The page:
• The family of a 42-year old woman, who died of a heart attack just hours after visiting her GP complaining of cardiac-like symptoms, have settled their High Court action for €750,000.

    The three young daughters of Sheila Tymon found her collapsed on her bed at home and they had to ring their father to rush to the family home in Carrick on Shannon, Co Leitrim.

    An off-duty detective followed Michael Tymon, and later tried to  help him resuscitate his wife as their three daughters aged between five and 10 years old looked on.

    Michael Tymon of Kilboderry, Summerhill,, Carrick on Shannon, along with his daughters  sued GP Martina Cogan who was practising at a surgery at Keadue Health Centre in Co Roscommon.

    Mr Justice Kevin Cross was told the settlement was without an admission of liability.

    Senior Counsel for the Tymons, Pearse Sreenan said it was their case that Mrs Tymon should have been sent on for further investigation and treatment, which in all probability would have saved her.

    The court heard that Mrs Tymon attended the GP on several occasions in June 2013 and complained of abnormal sensations in her chest and down both arms, which were causing her discomfort and pain.

    She was prescribed an anti-hypertensive medication.

    Mrs Tymon attended a review appointment on 27th June, with recurring pains, and was prescribed anti-inflammatories.

    Later that evening, her children found her lying motionless on her bed.

    A post mortem found Mrs Tymon had extensive cardiovascular disease and her heart was enlarged. The cause of death given as acute cardiac failure.

    Approving the €750,000 settlement yesterday, Mr Justice Cross offered his sympathy to Mr Tymon and his family.

  • The 2018 Valvoline Motorsport Ireland National Forest Rally Championship got underway with an exciting opening round on Saturday last with Carrick on Suir Motor Club’s Willie Loughman Memorial Forest Rally. The first major Irish rally of the year incorporated the Michael O’Brien Plant Hire J1000 series for 15-19 year olds which entered its second season and last year’s champion Jason Murphy from Shrule took up where he left off last year, dominating the event winning 8 out of the 9 forest stages.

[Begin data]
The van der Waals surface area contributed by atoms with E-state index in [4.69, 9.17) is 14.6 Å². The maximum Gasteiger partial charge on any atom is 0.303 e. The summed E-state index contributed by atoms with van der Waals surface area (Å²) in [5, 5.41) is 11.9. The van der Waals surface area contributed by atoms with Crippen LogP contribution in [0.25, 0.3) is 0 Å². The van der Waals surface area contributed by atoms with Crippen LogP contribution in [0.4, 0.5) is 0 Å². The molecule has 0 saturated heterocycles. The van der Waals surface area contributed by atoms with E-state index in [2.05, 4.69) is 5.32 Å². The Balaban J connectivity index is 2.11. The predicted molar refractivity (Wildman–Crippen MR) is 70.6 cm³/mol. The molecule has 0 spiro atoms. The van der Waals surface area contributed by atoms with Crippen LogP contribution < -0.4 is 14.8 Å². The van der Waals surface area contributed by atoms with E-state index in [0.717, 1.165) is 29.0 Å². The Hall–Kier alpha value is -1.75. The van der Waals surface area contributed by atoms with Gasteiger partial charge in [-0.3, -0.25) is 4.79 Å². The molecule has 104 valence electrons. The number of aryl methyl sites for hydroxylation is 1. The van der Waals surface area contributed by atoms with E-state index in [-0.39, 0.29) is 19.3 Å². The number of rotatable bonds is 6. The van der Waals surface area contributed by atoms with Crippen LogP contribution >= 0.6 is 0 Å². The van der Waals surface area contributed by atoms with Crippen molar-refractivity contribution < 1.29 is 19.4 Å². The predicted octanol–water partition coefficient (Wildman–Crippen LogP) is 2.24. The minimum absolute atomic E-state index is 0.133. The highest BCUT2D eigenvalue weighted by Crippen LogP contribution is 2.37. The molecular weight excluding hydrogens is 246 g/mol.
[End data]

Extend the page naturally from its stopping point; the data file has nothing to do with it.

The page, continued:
The traditional Irish Forestry series opener took place a couple of weeks earlier this year, filling the void left by the Galway International Rally which announced last November that it would not be running in 2018, but this did not detracted from the quality and quantity of entries with 80 crews crossing the start ramp on Saturday morning.

    17 year old Jason who had his uncle Matthew in the co-drivers seat of his 1litre Peugeot 107 faced stiff opposition with Aoife Gahan geared up for her first full championship season in a Chevrolet Spark and British Rally Championship regular Peter Beaton from Scotland taking part, also in a Peugeot 107.

    The opening stage in the Faugheen forests seen Beaton quickest out of the blocks but with only 3.6 seconds separating the top 3 of Beaton, Gahan and Murphy in that order, fans of the J1000 series knew they were in for a cracker. On Stage 2 which seen the crews head for the Anner Forest area Murphy exerted his ability stopping the clocks 12 seconds faster than Beaton and moving in to an 8 second lead, a lead which he refused to relinquish and when Aoife Gahan retired after an off road excursion resulted in her damaging the steering in her Chevrolet on stage 6, the last 3 stages which were ran in the darkness were a battle between Ireland and Scotland. Although Murphy held a lead of 40 seconds over Beaton, this could change instantly as the crews bolted on the lamp pods to their cars and headed into the most challenging part of the rally for the competitors and the most exciting for all the spectators.

    Shortly into the first night stage disaster struck for the young Scotsman when mechanical trouble forced him to pull over his Peugeot during the stage and relinquish any chance of a fightback, with this the Murphy's knew that all they had to do was to hold their nerve and concentrate on getting to the finish line. A task that may sound easy but with almost 20 km of gravel stages yet to compete they knew any lapse in concentration could prove detrimental in the dark, and it almost ended in misfortune for the them as they carried to much speed into the final corner of the penultimate stage, resulting in their Peugeot sliding wide off the track and colliding with a tree stump on the outside of the corner, but fortunately for the South Mayo crew Mother Nature had offered assistance as the tree stump was decaying and luckily for the crew it disintegrated upon impact with the passenger’s side of the Peugeot 107. Thanking their lucky stars they went on to complete the final stage and return to the finish ramp in Carrick on Suir ecstatic with their performance in Tipperary and looking forward to round two in Limerick on the first weekend in March.